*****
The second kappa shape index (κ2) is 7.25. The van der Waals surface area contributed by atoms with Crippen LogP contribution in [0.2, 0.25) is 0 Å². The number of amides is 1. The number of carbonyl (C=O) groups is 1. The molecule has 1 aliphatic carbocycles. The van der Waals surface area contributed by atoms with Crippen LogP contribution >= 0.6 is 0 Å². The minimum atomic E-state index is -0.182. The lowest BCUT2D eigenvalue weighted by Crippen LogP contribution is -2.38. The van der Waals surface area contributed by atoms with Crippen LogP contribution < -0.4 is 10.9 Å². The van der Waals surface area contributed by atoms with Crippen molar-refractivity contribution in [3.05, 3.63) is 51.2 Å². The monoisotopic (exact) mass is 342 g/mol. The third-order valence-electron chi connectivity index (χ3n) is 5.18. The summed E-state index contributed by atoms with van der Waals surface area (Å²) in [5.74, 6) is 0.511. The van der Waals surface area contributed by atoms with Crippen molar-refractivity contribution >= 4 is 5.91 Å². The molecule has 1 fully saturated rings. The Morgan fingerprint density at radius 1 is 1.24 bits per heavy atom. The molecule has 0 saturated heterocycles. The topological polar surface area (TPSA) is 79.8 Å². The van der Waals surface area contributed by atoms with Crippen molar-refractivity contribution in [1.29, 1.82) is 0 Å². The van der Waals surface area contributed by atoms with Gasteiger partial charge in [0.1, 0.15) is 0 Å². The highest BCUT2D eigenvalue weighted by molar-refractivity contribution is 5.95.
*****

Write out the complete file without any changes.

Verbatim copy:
The second kappa shape index (κ2) is 7.25. The van der Waals surface area contributed by atoms with Crippen LogP contribution in [0.2, 0.25) is 0 Å². The number of amides is 1. The number of carbonyl (C=O) groups is 1. The molecule has 1 aliphatic carbocycles. The van der Waals surface area contributed by atoms with Crippen LogP contribution >= 0.6 is 0 Å². The minimum atomic E-state index is -0.182. The lowest BCUT2D eigenvalue weighted by Crippen LogP contribution is -2.38. The van der Waals surface area contributed by atoms with Crippen LogP contribution < -0.4 is 10.9 Å². The van der Waals surface area contributed by atoms with Crippen molar-refractivity contribution in [3.05, 3.63) is 51.2 Å². The monoisotopic (exact) mass is 342 g/mol. The third-order valence-electron chi connectivity index (χ3n) is 5.18. The summed E-state index contributed by atoms with van der Waals surface area (Å²) in [5.74, 6) is 0.511. The van der Waals surface area contributed by atoms with Crippen molar-refractivity contribution >= 4 is 5.91 Å². The molecule has 1 fully saturated rings. The Morgan fingerprint density at radius 1 is 1.24 bits per heavy atom. The molecule has 0 saturated heterocycles. The topological polar surface area (TPSA) is 79.8 Å². The van der Waals surface area contributed by atoms with Crippen molar-refractivity contribution in [1.29, 1.82) is 0 Å². The van der Waals surface area contributed by atoms with Gasteiger partial charge in [0.1, 0.15) is 0 Å². The highest BCUT2D eigenvalue weighted by molar-refractivity contribution is 5.95.